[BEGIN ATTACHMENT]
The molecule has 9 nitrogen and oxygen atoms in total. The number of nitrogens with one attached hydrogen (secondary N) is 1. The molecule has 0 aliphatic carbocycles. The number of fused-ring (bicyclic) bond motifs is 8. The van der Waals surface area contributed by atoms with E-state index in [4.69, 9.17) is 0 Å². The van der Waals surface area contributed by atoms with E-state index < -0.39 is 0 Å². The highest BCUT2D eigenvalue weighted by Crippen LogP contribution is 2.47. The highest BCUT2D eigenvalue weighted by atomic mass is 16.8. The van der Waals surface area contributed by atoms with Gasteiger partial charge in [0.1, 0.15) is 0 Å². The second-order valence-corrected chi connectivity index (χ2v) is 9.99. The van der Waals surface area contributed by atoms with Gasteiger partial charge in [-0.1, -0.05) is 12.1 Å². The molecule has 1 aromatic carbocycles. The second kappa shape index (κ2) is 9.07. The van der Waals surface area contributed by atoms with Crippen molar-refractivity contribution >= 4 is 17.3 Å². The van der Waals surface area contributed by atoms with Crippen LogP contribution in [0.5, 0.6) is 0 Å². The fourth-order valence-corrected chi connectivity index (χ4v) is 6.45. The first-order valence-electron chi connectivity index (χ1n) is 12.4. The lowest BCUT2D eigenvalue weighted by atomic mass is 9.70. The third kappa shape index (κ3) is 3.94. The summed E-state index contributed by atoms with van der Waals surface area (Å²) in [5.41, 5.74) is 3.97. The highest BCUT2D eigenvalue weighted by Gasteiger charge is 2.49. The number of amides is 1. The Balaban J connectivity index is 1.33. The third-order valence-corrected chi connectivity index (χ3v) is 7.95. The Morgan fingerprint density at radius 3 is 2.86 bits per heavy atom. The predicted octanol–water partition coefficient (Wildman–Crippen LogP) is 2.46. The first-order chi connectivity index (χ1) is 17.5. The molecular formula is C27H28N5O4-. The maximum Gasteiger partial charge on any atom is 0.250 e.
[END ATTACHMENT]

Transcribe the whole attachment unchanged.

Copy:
The molecule has 9 nitrogen and oxygen atoms in total. The number of nitrogens with one attached hydrogen (secondary N) is 1. The molecule has 0 aliphatic carbocycles. The number of fused-ring (bicyclic) bond motifs is 8. The van der Waals surface area contributed by atoms with E-state index in [4.69, 9.17) is 0 Å². The van der Waals surface area contributed by atoms with E-state index < -0.39 is 0 Å². The highest BCUT2D eigenvalue weighted by Crippen LogP contribution is 2.47. The highest BCUT2D eigenvalue weighted by atomic mass is 16.8. The van der Waals surface area contributed by atoms with Gasteiger partial charge in [0.1, 0.15) is 0 Å². The second-order valence-corrected chi connectivity index (χ2v) is 9.99. The van der Waals surface area contributed by atoms with Gasteiger partial charge in [-0.1, -0.05) is 12.1 Å². The molecule has 1 aromatic carbocycles. The second kappa shape index (κ2) is 9.07. The van der Waals surface area contributed by atoms with Crippen molar-refractivity contribution >= 4 is 17.3 Å². The van der Waals surface area contributed by atoms with Crippen LogP contribution in [0.5, 0.6) is 0 Å². The fourth-order valence-corrected chi connectivity index (χ4v) is 6.45. The first-order valence-electron chi connectivity index (χ1n) is 12.4. The lowest BCUT2D eigenvalue weighted by atomic mass is 9.70. The third kappa shape index (κ3) is 3.94. The summed E-state index contributed by atoms with van der Waals surface area (Å²) in [5.41, 5.74) is 3.97. The highest BCUT2D eigenvalue weighted by Gasteiger charge is 2.49. The number of amides is 1. The Balaban J connectivity index is 1.33. The third-order valence-corrected chi connectivity index (χ3v) is 7.95. The Morgan fingerprint density at radius 3 is 2.86 bits per heavy atom. The predicted octanol–water partition coefficient (Wildman–Crippen LogP) is 2.46. The first-order chi connectivity index (χ1) is 17.5. The molecular formula is C27H28N5O4-. The maximum Gasteiger partial charge on any atom is 0.250 e.